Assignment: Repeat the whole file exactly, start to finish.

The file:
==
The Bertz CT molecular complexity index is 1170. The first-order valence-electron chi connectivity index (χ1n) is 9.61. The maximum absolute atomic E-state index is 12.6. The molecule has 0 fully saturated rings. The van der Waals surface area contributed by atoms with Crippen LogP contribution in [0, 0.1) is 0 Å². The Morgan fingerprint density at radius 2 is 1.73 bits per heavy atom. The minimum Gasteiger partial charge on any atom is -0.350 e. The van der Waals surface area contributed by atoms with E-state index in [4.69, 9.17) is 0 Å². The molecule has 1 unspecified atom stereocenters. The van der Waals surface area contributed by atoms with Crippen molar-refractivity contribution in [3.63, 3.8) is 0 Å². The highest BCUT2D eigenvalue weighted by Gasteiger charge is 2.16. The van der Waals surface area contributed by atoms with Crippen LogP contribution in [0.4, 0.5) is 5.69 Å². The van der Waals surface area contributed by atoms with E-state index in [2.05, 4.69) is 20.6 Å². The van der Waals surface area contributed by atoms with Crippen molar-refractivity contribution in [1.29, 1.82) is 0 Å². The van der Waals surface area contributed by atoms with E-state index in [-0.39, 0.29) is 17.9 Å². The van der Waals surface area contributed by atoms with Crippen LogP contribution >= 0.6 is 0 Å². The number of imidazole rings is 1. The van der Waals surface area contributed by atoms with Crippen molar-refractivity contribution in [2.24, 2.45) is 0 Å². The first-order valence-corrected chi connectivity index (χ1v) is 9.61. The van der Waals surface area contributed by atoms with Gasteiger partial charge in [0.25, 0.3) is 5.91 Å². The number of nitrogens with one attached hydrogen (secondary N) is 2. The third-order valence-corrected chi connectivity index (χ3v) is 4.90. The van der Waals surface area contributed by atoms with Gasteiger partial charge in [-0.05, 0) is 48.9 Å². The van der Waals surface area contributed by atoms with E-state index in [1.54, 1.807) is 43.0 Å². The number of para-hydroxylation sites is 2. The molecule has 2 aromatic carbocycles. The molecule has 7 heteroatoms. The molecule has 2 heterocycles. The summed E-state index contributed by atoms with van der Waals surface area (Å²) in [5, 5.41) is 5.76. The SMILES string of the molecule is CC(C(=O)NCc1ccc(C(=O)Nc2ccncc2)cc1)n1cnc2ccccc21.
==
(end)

The Bertz CT molecular complexity index is 1170. The first-order valence-electron chi connectivity index (χ1n) is 9.61. The maximum absolute atomic E-state index is 12.6. The molecule has 0 fully saturated rings. The van der Waals surface area contributed by atoms with Crippen LogP contribution in [0, 0.1) is 0 Å². The Morgan fingerprint density at radius 2 is 1.73 bits per heavy atom. The minimum Gasteiger partial charge on any atom is -0.350 e. The van der Waals surface area contributed by atoms with E-state index in [4.69, 9.17) is 0 Å². The molecule has 1 unspecified atom stereocenters. The van der Waals surface area contributed by atoms with Crippen molar-refractivity contribution in [3.63, 3.8) is 0 Å². The highest BCUT2D eigenvalue weighted by Gasteiger charge is 2.16. The van der Waals surface area contributed by atoms with Crippen LogP contribution in [0.4, 0.5) is 5.69 Å². The van der Waals surface area contributed by atoms with E-state index in [2.05, 4.69) is 20.6 Å². The van der Waals surface area contributed by atoms with Crippen molar-refractivity contribution in [1.29, 1.82) is 0 Å². The van der Waals surface area contributed by atoms with E-state index in [-0.39, 0.29) is 17.9 Å². The van der Waals surface area contributed by atoms with Crippen LogP contribution >= 0.6 is 0 Å². The number of imidazole rings is 1. The van der Waals surface area contributed by atoms with Crippen molar-refractivity contribution in [2.24, 2.45) is 0 Å². The first-order valence-corrected chi connectivity index (χ1v) is 9.61. The van der Waals surface area contributed by atoms with Gasteiger partial charge in [0.25, 0.3) is 5.91 Å². The number of nitrogens with one attached hydrogen (secondary N) is 2. The third-order valence-corrected chi connectivity index (χ3v) is 4.90. The van der Waals surface area contributed by atoms with Gasteiger partial charge in [-0.05, 0) is 48.9 Å². The van der Waals surface area contributed by atoms with E-state index in [1.54, 1.807) is 43.0 Å². The number of para-hydroxylation sites is 2. The molecule has 2 aromatic carbocycles. The molecule has 7 heteroatoms. The molecule has 2 heterocycles. The summed E-state index contributed by atoms with van der Waals surface area (Å²) in [5, 5.41) is 5.76. The SMILES string of the molecule is CC(C(=O)NCc1ccc(C(=O)Nc2ccncc2)cc1)n1cnc2ccccc21.